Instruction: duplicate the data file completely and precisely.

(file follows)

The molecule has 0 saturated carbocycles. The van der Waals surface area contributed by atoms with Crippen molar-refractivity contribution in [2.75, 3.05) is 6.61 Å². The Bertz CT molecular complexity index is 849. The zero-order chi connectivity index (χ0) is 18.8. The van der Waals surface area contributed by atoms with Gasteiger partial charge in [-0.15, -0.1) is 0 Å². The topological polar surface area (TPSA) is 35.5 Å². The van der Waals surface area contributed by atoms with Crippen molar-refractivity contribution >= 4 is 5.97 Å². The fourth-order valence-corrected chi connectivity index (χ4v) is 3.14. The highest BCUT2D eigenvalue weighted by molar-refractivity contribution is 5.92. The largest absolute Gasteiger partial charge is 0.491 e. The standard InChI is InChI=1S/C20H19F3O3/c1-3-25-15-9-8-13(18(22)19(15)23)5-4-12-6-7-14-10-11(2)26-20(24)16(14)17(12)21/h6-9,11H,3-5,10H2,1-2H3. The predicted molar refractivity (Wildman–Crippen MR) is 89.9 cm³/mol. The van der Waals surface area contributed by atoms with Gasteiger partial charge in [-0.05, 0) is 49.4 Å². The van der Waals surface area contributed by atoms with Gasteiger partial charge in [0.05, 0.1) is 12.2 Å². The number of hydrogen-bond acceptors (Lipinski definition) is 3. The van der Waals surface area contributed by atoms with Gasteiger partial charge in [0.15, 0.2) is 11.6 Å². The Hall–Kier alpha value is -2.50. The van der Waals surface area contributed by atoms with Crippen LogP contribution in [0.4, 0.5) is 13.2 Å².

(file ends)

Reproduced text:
The molecule has 0 saturated carbocycles. The van der Waals surface area contributed by atoms with Crippen molar-refractivity contribution in [2.75, 3.05) is 6.61 Å². The Bertz CT molecular complexity index is 849. The zero-order chi connectivity index (χ0) is 18.8. The van der Waals surface area contributed by atoms with Gasteiger partial charge in [-0.15, -0.1) is 0 Å². The topological polar surface area (TPSA) is 35.5 Å². The van der Waals surface area contributed by atoms with Crippen molar-refractivity contribution >= 4 is 5.97 Å². The fourth-order valence-corrected chi connectivity index (χ4v) is 3.14. The highest BCUT2D eigenvalue weighted by molar-refractivity contribution is 5.92. The largest absolute Gasteiger partial charge is 0.491 e. The standard InChI is InChI=1S/C20H19F3O3/c1-3-25-15-9-8-13(18(22)19(15)23)5-4-12-6-7-14-10-11(2)26-20(24)16(14)17(12)21/h6-9,11H,3-5,10H2,1-2H3. The predicted molar refractivity (Wildman–Crippen MR) is 89.9 cm³/mol. The van der Waals surface area contributed by atoms with Gasteiger partial charge in [-0.05, 0) is 49.4 Å². The van der Waals surface area contributed by atoms with Gasteiger partial charge in [0.05, 0.1) is 12.2 Å². The number of hydrogen-bond acceptors (Lipinski definition) is 3. The van der Waals surface area contributed by atoms with Gasteiger partial charge in [0.15, 0.2) is 11.6 Å². The Hall–Kier alpha value is -2.50. The van der Waals surface area contributed by atoms with Crippen LogP contribution in [0.4, 0.5) is 13.2 Å².